The premise of Cinemax’s hit series The Knick, which is centred around Victorian London and the early medical practice, is based on the medical prowess of Dr John Thackery (Clive Owen) who happens to be a full-blown cocaine addict. Thackery, though an extremely talented but radical physician, presents a real hazard to his patients.
Many people often ask, should professionals be tested for drugs too? Of course, I believe they should.
Doctors and nurses should be tested randomly for substances as they are humans, and therefore susceptible to addiction too. The medical profession has an ethical responsibility to do a better job of checking drug abuse among its practitioners.
Why is it alright to test pilots, train conductors and bus drivers, but not doctors and nurses? After all, they also have human lives in their care. The fact that physicians have unlimited access to these drugs makes them even more at risk to drug abuse. Who’s to say they are not “getting high on their own supplies?” You have to assume some medical mistakes are as a result of drug or alcohol abuse.
Just like other professions, it is likely that only a small percentage of people have a drug or alcohol problem. But those few professionals expose their patients to danger.
One expert, Dr Arthur Caplan, PhD., notes that if you have been convicted of drunk driving up to four times, you have no business around a patient.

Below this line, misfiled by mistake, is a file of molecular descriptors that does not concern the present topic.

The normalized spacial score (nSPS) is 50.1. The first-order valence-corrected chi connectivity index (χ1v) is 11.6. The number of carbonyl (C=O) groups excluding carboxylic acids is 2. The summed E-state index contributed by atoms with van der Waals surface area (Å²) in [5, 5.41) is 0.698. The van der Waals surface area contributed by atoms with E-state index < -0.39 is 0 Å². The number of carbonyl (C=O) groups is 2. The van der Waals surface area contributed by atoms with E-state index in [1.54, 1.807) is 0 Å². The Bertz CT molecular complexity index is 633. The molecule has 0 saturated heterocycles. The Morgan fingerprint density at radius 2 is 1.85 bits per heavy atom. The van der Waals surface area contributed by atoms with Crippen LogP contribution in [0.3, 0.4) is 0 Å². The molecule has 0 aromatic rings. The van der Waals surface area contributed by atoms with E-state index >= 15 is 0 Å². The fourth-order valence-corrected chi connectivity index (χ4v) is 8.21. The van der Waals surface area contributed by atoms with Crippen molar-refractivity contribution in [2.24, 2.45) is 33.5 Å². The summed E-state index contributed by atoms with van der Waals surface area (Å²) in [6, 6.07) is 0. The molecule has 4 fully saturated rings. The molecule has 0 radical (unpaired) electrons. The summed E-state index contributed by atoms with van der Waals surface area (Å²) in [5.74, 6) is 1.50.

Alcohol, narcotics and sedative addiction is as common among physicians as the general population. In an article published in the Journal of the American Medical Association in 2013, it was observed that the problem was more critical among anaesthesiologists. The more you are around drugs, with easy access to pain medications, the greater the risk, says Dr. Caplan.
Who Should Supervise the Testing?
Various doctors’ groups have insisted that the medical practice can regulate itself. Dr. Caplan believes the problem is denial, and there’s the fear of recording false-positives. Many doctors believe the problem requires therapy, treatment and professional monitoring, not drug testing. “Doctors have spent so much time being trained and qualified, they don’t want to entertain a topic that could be a potential career-ender.”
Not long ago, some doctors in California, US, voted to reject a measure that would have seen them submitting to random alcohol and drug tests. This measure, referred to as Proposition 46, was rejected by doctors, hospitals and medical insurance companies. At the moment, it is not under practice.
Professionals should blow the whistle on colleagues
In the absence of stringent testing procedures, physicians who suspect a colleague of using or being impaired by drugs, alcohol, or abusive sedatives should blow the whistle. This is what’s needed- an observant, peer-review colleague who will draw attention to the unprofessional staff when there is a suspected drug problem.
Unfortunately, data has shown that peers are not willing to give their colleagues up. Therein lies the ethical issue of the subject. However, some professionals do come forward when they feel the situation is severe.
The medical profession should instate strict drug testing routines and ensure their practitioners comply accordingly.